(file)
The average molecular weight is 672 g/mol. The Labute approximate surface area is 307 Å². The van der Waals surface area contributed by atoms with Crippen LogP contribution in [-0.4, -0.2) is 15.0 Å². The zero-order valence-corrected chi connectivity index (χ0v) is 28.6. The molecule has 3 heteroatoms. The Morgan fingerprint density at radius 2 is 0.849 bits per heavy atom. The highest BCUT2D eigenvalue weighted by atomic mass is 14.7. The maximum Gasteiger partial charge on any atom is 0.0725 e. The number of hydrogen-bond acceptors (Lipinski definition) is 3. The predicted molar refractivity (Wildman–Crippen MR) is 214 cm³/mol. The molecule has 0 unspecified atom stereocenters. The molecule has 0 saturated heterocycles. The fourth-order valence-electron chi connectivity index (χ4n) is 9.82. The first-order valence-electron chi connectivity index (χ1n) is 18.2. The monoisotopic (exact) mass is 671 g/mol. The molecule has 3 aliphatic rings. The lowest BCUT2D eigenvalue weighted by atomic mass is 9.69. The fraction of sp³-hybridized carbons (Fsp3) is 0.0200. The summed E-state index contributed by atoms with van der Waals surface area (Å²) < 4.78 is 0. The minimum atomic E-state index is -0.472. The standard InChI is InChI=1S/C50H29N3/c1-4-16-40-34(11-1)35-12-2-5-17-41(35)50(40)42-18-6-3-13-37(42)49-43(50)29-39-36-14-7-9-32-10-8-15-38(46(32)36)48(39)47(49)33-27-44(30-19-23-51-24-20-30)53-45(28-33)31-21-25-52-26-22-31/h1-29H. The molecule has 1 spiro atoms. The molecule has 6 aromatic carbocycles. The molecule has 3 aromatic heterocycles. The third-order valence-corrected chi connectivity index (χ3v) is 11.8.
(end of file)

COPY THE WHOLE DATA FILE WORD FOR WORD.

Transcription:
The average molecular weight is 672 g/mol. The Labute approximate surface area is 307 Å². The van der Waals surface area contributed by atoms with Crippen LogP contribution in [-0.4, -0.2) is 15.0 Å². The zero-order valence-corrected chi connectivity index (χ0v) is 28.6. The molecule has 3 heteroatoms. The Morgan fingerprint density at radius 2 is 0.849 bits per heavy atom. The highest BCUT2D eigenvalue weighted by atomic mass is 14.7. The maximum Gasteiger partial charge on any atom is 0.0725 e. The number of hydrogen-bond acceptors (Lipinski definition) is 3. The predicted molar refractivity (Wildman–Crippen MR) is 214 cm³/mol. The molecule has 0 unspecified atom stereocenters. The molecule has 0 saturated heterocycles. The fourth-order valence-electron chi connectivity index (χ4n) is 9.82. The first-order valence-electron chi connectivity index (χ1n) is 18.2. The monoisotopic (exact) mass is 671 g/mol. The molecule has 3 aliphatic rings. The lowest BCUT2D eigenvalue weighted by atomic mass is 9.69. The fraction of sp³-hybridized carbons (Fsp3) is 0.0200. The summed E-state index contributed by atoms with van der Waals surface area (Å²) < 4.78 is 0. The minimum atomic E-state index is -0.472. The standard InChI is InChI=1S/C50H29N3/c1-4-16-40-34(11-1)35-12-2-5-17-41(35)50(40)42-18-6-3-13-37(42)49-43(50)29-39-36-14-7-9-32-10-8-15-38(46(32)36)48(39)47(49)33-27-44(30-19-23-51-24-20-30)53-45(28-33)31-21-25-52-26-22-31/h1-29H. The molecule has 1 spiro atoms. The molecule has 6 aromatic carbocycles. The molecule has 3 aromatic heterocycles. The third-order valence-corrected chi connectivity index (χ3v) is 11.8.